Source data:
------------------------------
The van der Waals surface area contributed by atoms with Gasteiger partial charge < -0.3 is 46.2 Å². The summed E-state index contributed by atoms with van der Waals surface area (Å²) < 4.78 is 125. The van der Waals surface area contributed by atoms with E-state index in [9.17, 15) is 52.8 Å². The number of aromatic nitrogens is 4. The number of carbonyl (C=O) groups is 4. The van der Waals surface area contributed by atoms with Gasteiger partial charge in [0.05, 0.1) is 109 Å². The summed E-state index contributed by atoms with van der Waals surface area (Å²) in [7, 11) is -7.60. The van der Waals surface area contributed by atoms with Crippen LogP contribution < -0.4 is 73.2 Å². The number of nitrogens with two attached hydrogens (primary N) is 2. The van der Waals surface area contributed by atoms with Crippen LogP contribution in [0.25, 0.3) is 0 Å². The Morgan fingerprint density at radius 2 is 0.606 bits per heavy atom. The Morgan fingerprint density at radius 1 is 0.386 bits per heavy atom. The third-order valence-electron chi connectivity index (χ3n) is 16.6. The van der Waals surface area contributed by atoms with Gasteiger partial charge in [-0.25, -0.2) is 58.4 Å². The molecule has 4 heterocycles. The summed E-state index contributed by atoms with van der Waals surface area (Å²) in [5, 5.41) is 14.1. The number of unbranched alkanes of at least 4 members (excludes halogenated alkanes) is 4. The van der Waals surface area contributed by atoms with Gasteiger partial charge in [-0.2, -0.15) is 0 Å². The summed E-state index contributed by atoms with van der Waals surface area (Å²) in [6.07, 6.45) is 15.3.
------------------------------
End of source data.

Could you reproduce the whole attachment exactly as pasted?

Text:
The van der Waals surface area contributed by atoms with Gasteiger partial charge < -0.3 is 46.2 Å². The summed E-state index contributed by atoms with van der Waals surface area (Å²) < 4.78 is 125. The van der Waals surface area contributed by atoms with E-state index in [9.17, 15) is 52.8 Å². The number of aromatic nitrogens is 4. The number of carbonyl (C=O) groups is 4. The van der Waals surface area contributed by atoms with Gasteiger partial charge in [0.05, 0.1) is 109 Å². The summed E-state index contributed by atoms with van der Waals surface area (Å²) in [7, 11) is -7.60. The van der Waals surface area contributed by atoms with Crippen LogP contribution < -0.4 is 73.2 Å². The number of nitrogens with two attached hydrogens (primary N) is 2. The van der Waals surface area contributed by atoms with Crippen LogP contribution in [0.25, 0.3) is 0 Å². The Morgan fingerprint density at radius 2 is 0.606 bits per heavy atom. The Morgan fingerprint density at radius 1 is 0.386 bits per heavy atom. The third-order valence-electron chi connectivity index (χ3n) is 16.6. The van der Waals surface area contributed by atoms with Gasteiger partial charge in [-0.25, -0.2) is 58.4 Å². The molecule has 4 heterocycles. The summed E-state index contributed by atoms with van der Waals surface area (Å²) in [5, 5.41) is 14.1. The number of unbranched alkanes of at least 4 members (excludes halogenated alkanes) is 4. The van der Waals surface area contributed by atoms with Gasteiger partial charge in [-0.2, -0.15) is 0 Å². The summed E-state index contributed by atoms with van der Waals surface area (Å²) in [6.07, 6.45) is 15.3.